We've seen the first baby lambs...twin ones. Cute...or what? Everything is having babies, budding and blossoming.
There were three whole days to ourselves at the weekend to catch up with decorating. Mostly bright, bright sunny days. I'd lost part of the kitchen again but it meant that the bathroom was getting completed, walls plastered and sink fitted. A couple of coats of paint, then half a day making the front room into a temporary workshop. I am determined the kitchen won't get eaten up again.
We sanded and undercoated and painted, and things are moving on bit by bit.
A friend popped around Sunday afternoon with a sweet gift of fragrant rose and pomegranate bath oil made with damask rose, patchouli leaf, cedar-wood and bergamot; with organic pomegranate and apricot oil, from this lovely shop. It proposes to restore a peaceful balance to mind and body.
It certainly did something. Don't you think it sounds like the scent of a lake where Minnehaha might have bathed? Stepping into the warm perfumed water for a soak with a Mallen streak of white paint in my dusty hair and the last few pages of a novel to read, I didn't notice the unfinished shower or tools piled in the corner.
Ahmad has been putting me to shame, cooking much more than I have this week. He made Fesanjoon (or Fesanjan) which is Persian chicken cooked in a walnut and pomegranate sauce. It's probably one of the easiest Persian dishes to cook and yet somehow always seems one of the most luxurious. But you do really need to get traditional Pomegranate Molasses to get the authentic taste, a mildly sweet/sour flavour.There's a link below with information about where you may be able to find it.
To make generous servings of Fesanjan for four people you will need the following ingredients:
- A small free-range chicken that has been skinned and jointed, or a chicken portion per person
- 200-250g of finely ground walnuts
- Pomegranate molasses. Lots of supermarkets now stock this or you can find it in most middle-eastern deli's or on-line.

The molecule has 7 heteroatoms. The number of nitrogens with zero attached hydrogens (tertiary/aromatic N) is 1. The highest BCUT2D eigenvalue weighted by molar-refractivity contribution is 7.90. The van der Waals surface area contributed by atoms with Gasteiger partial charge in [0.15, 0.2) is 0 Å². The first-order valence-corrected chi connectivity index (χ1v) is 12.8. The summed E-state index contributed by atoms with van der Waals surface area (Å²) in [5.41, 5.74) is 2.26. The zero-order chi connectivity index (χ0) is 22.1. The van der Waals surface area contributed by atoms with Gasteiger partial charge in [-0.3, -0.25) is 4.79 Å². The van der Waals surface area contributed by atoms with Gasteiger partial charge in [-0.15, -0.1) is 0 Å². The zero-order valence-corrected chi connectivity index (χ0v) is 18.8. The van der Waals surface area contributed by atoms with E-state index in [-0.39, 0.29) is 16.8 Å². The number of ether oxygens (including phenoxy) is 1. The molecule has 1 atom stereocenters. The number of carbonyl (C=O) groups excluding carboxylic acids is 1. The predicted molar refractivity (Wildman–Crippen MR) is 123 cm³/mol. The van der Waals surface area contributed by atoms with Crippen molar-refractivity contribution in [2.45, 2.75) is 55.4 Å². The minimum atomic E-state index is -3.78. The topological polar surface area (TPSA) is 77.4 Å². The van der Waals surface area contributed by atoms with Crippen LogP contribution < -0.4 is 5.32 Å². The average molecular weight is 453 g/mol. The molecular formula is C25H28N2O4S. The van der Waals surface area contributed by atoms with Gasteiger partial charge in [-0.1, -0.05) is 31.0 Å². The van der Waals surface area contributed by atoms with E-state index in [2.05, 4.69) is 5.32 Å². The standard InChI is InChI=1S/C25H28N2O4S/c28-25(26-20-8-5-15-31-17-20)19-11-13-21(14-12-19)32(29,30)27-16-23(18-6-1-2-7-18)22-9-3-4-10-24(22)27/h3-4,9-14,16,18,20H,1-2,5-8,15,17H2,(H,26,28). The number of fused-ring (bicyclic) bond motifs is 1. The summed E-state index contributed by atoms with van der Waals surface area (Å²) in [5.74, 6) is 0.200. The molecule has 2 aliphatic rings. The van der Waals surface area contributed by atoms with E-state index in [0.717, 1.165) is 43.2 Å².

- One large or two medium sized onions, chopped finely.
- Mildly flavoured oil like groundnut for frying
- Sea salt and freshly ground black pepper
- Fry the onion in a little oil until golden brown but not quite caramelised.
- Add the chicken portions and brown
- Add the ground walnuts and fry for a further couple of minutes, stirring all the time to ensure that the mixture doesn't stick and burn.
- Cover all the ingredients with boiling water, remembering that this will be cooking for at least and hour, so add enough.
- Season with salt and pepper
- Add a some of the pomegranate molasses to liquid and give it a good stir. It should look pale to mid golden brown at this stage. Like in the image below.
- Cover the pan and simmer for a long time until the liquid has reduced and the sauce is much darker in colour. A heavy cast iron pan is ideal for making this. So that it can be left to leave simmering for at least an hour. Maybe two or more. Checking every so often to ensure that it doesn't stick.
- The sauce should be sweet/sour and dark brown once cooked. This will depend on the quality of the molasses syrup you use. You may like to add a little runny honey while it continues to cook if it's too sour. Some recipes ask for sugar but I think that you can taste the sugar in the food. Honey somehow melds in more easily and becomes part of the flavour. It's up to your own taste but it should have a lovely sweet/sour flavour but not overly so...delicious.
I wonder if there is a whisper of spring in your neck of the wood yet...
joining with Karen for weekends